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Samoa is famous for fa’a-Samoa. This Samoan way of life runs at its own pace and culture and tradition are an integral part of the society. Despite centuries of European influence, Samoa maintains its historical customs, social and political systems, and the Samoan language.
There are over 362 villages in Samoa with an increasing number of Matai (Chiefs). The land of the villages are owned by extended family units called aiga, which are headed by matais. The main structures in a typical Samoa village are the Fale Fono, where the matais meet to discuss village matters and Maota, where families are brought together to enjoy special occasions or family meetings.

The traditional Samoan dance is called the Siva. The siva is held in any part of a Samoan occasion. It is a very graceful dance performed by the Taupou. Her movements tells a story even without her speaking. Taupou, a daughter of the high chief. Also known to be the princess of the family and must always be protected by her brothers. Hence, why you’ll witness her brothers dancing on each corner just a few meters away from you. Samoans are very knowledgeable and resourceful with their surroundings. Traditionally, women use leaves for medicinal purposes. It is the first line of action that anyone whom is sick would take. Up until now, the practice is still very much alive.

Moving on to the traditional attire for women known as the puletasi, consists of 2 pieces; a top and a matching long wrap around skirt. Traditionally, it had one specific design. Since modernization came about, women are able to have their own design for puletasi however they desire.

Traditional tattooing, is something of value and sacred to our culture that was passed down from generation to generation. However, not all individuals can become a traditional tattooist. Tools used, have sharp ends that is penetrated into the skin are crafted from shells. Changes has been made due to health and safety reasons they opt to using sterilized needles but still keeping it traditional. Men’s tattoo is known as the Tatau or Sogaimiti. Takes weeks to complete all 12 stages depending on the strength of an individual. These marks engraved on a man’s body illustrates the maturity and is ready to take up responsibilities within his family and community. The Sogaimiti starts from rip cage down to the knees and the process is painful. Any man who completes the tatau is considered brave. The rule is, once you start there is no turning back because it is considered an embarrassment to a man’s family name when he stops the process completely due to the pain.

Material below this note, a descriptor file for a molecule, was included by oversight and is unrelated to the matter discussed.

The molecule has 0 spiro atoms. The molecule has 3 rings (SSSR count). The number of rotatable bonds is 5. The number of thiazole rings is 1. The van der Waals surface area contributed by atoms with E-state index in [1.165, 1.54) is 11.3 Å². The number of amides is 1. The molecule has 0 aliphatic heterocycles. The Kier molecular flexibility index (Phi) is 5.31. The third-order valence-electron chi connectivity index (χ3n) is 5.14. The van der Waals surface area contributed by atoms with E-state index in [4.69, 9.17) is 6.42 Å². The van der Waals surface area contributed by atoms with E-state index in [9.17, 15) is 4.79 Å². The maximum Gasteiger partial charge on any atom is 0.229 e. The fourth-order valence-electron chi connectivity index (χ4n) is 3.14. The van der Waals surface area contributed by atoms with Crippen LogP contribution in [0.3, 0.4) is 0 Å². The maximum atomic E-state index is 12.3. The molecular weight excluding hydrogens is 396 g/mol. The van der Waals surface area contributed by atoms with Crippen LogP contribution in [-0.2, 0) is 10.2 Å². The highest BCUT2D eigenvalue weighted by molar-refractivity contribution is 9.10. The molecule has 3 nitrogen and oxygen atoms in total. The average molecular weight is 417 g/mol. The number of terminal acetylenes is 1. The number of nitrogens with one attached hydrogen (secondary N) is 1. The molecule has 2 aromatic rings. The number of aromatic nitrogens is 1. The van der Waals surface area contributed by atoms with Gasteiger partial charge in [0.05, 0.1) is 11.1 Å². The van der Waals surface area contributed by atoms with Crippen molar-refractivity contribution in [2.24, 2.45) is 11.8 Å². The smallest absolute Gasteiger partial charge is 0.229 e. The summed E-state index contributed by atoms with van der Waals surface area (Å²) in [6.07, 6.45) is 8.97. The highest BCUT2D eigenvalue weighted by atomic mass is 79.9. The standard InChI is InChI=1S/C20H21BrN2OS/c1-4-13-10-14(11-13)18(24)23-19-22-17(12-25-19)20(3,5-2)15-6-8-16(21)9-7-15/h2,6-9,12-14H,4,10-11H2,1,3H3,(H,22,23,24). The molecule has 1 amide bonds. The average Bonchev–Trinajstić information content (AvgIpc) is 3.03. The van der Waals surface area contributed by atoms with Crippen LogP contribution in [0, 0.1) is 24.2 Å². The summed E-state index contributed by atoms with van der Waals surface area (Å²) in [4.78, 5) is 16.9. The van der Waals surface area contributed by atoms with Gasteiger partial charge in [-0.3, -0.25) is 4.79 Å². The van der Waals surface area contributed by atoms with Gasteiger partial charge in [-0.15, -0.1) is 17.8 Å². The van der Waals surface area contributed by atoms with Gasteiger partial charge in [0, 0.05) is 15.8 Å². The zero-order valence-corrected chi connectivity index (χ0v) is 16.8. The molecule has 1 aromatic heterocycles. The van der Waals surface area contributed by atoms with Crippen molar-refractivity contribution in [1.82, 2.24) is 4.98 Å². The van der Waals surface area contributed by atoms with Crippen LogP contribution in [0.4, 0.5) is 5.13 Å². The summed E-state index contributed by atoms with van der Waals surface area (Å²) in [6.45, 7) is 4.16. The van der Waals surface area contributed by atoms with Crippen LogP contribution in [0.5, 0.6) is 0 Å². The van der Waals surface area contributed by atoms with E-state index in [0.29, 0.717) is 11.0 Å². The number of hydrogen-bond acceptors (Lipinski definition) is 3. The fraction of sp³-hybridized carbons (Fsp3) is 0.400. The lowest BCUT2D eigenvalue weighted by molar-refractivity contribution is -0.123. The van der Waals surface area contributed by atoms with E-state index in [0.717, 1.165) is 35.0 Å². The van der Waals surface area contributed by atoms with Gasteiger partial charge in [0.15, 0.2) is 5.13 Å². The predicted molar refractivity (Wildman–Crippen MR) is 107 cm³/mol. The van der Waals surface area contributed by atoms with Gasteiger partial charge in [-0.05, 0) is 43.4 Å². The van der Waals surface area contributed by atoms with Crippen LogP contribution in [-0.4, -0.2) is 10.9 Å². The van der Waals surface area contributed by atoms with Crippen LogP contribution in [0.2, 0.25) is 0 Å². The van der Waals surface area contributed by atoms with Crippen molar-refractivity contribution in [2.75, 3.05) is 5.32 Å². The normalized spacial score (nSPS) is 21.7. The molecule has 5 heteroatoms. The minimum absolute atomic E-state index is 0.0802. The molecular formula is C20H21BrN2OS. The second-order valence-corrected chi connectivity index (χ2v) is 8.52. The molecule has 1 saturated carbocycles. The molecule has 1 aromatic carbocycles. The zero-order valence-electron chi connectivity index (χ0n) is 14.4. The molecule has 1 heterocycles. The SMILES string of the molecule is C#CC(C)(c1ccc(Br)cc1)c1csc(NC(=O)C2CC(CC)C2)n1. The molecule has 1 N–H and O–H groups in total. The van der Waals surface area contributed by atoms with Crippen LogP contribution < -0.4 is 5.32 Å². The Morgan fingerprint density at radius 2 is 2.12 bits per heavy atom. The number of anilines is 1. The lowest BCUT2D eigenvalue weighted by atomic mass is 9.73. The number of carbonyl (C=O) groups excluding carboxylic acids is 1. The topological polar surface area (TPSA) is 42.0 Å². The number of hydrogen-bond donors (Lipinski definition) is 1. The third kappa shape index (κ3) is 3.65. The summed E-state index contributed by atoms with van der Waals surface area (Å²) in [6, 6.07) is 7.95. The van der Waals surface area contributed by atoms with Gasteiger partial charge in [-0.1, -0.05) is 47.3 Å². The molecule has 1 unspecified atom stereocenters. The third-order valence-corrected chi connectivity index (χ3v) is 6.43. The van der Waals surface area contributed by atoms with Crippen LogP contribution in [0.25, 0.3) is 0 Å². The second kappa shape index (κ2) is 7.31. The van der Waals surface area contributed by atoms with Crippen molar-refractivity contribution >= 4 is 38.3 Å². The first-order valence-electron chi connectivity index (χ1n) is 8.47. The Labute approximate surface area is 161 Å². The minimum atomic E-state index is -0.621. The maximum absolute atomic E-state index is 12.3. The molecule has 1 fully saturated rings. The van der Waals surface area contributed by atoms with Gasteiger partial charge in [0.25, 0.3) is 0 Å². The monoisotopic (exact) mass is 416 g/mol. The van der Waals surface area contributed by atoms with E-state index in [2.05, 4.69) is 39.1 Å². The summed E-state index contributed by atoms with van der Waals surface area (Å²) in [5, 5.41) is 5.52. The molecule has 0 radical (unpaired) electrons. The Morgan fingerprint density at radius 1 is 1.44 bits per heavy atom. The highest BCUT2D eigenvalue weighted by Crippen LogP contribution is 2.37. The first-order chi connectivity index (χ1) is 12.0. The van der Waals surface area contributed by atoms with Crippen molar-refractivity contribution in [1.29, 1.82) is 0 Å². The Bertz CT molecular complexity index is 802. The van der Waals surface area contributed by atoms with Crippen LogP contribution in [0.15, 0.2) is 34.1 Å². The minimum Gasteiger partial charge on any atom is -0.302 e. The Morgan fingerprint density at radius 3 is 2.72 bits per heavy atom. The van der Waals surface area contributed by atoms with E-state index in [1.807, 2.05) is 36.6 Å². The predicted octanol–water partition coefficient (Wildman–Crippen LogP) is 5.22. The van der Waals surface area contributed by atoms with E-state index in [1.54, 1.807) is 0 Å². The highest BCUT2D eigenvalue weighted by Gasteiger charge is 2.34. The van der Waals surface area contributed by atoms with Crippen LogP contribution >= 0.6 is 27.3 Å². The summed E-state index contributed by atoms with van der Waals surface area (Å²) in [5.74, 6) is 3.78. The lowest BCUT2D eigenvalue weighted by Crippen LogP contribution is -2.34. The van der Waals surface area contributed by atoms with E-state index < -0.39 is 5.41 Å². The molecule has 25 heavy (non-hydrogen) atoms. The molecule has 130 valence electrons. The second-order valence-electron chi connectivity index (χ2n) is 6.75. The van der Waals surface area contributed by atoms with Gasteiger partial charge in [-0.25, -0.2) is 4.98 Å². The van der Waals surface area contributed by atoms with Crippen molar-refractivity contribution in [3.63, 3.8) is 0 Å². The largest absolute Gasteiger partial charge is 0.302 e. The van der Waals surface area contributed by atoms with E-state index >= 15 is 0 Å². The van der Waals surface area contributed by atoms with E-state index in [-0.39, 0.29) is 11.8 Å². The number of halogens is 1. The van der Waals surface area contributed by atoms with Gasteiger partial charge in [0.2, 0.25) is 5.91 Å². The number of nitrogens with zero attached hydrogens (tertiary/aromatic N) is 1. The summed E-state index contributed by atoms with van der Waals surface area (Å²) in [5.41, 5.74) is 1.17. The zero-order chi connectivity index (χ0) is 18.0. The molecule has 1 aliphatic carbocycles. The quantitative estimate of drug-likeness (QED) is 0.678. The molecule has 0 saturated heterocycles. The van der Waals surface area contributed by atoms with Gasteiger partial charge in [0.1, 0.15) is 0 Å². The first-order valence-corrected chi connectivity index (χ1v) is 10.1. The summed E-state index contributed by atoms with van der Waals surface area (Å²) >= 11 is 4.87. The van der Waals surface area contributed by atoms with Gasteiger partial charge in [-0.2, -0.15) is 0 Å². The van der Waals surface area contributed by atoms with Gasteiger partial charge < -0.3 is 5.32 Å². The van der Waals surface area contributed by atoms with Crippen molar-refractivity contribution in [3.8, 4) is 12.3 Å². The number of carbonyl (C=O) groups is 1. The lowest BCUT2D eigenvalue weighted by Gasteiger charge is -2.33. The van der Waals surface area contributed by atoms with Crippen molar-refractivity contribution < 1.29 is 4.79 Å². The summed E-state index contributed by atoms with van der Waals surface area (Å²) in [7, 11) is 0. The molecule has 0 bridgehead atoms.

Traditional tattooing for women is called the Malu.  It’s the similar case to men getting the Sogaimiti. They go through excruciating pain and responsibilities with her family and community. She is considered a Taupou or sacred and must be protected. The only difference is that women have their Malu’s tattooed on the thighs to the knees. It takes one day to complete the Malu.


Samoa celebrates events that is recognized globally and events that is host by Samoa for enjoyment and learning:

  • Mother’s Day & Father’s Day (May 15th & August 11th )
  • White Sunday (October 12th)
  • Easter Sunday (April 12th 2020)
  • Miss Samoa Pageant (September 7th – last day of Teuila Festival)
  • Fafafine Pageant (August 30th)
  • Christmas (December 25th)
  • Anzac ( April 25th )
  • Teuila Festival ( September 1st – 7th)
  • Independence Day (June 1st)
  • LIFE CON Fashion Show 
  • Food & Wine Festival (September 14th)

Samoa Cultural Village hosts tours from Tuesdays, Wednesday, Thursday, and Friday at 10:30am. Tour through the village, visiting one fale after the other witnessing traditional tattooing, traditional Umu (earth oven cooking), wood carving, Tapa (Siapo) making, entertainment with some fresh hot umu ready to be served on your Mailo which is a plate weaved from coconut leaves (this is usually done at the beginning of the tour). Samoa Culture Village Family invites tourists to be part of an authentic experience and be part of our way of life “Faa-Samoa”. By the end of the tour we hope tourist will take with them something of big value back home.